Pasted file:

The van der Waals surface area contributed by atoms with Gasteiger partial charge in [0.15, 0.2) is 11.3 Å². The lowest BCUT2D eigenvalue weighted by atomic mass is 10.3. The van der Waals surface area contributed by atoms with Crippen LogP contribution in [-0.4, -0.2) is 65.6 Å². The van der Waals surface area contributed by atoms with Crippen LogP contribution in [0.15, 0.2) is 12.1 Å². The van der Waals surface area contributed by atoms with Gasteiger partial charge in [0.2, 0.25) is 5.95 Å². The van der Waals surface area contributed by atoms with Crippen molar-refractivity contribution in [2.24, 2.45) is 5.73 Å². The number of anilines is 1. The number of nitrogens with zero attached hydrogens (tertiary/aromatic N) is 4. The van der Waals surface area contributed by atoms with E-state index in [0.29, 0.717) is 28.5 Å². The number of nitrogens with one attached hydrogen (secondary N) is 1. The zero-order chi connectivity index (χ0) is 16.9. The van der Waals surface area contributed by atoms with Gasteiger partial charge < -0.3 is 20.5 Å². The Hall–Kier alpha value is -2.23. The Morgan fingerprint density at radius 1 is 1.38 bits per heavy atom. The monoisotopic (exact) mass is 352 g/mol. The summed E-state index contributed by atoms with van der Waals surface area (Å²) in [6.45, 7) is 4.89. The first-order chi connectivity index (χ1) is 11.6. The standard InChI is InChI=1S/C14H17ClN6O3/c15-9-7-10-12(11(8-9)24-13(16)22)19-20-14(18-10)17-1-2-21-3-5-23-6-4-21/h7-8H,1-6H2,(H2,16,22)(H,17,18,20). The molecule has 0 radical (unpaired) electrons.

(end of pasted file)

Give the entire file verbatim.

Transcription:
The van der Waals surface area contributed by atoms with Gasteiger partial charge in [0.15, 0.2) is 11.3 Å². The lowest BCUT2D eigenvalue weighted by atomic mass is 10.3. The van der Waals surface area contributed by atoms with Crippen LogP contribution in [-0.4, -0.2) is 65.6 Å². The van der Waals surface area contributed by atoms with Crippen LogP contribution in [0.15, 0.2) is 12.1 Å². The van der Waals surface area contributed by atoms with Gasteiger partial charge in [0.2, 0.25) is 5.95 Å². The van der Waals surface area contributed by atoms with Crippen molar-refractivity contribution in [2.24, 2.45) is 5.73 Å². The number of anilines is 1. The number of nitrogens with zero attached hydrogens (tertiary/aromatic N) is 4. The van der Waals surface area contributed by atoms with E-state index in [0.29, 0.717) is 28.5 Å². The number of nitrogens with one attached hydrogen (secondary N) is 1. The zero-order chi connectivity index (χ0) is 16.9. The van der Waals surface area contributed by atoms with Gasteiger partial charge < -0.3 is 20.5 Å². The Hall–Kier alpha value is -2.23. The Morgan fingerprint density at radius 1 is 1.38 bits per heavy atom. The monoisotopic (exact) mass is 352 g/mol. The summed E-state index contributed by atoms with van der Waals surface area (Å²) in [6.45, 7) is 4.89. The first-order chi connectivity index (χ1) is 11.6. The standard InChI is InChI=1S/C14H17ClN6O3/c15-9-7-10-12(11(8-9)24-13(16)22)19-20-14(18-10)17-1-2-21-3-5-23-6-4-21/h7-8H,1-6H2,(H2,16,22)(H,17,18,20). The molecule has 0 radical (unpaired) electrons.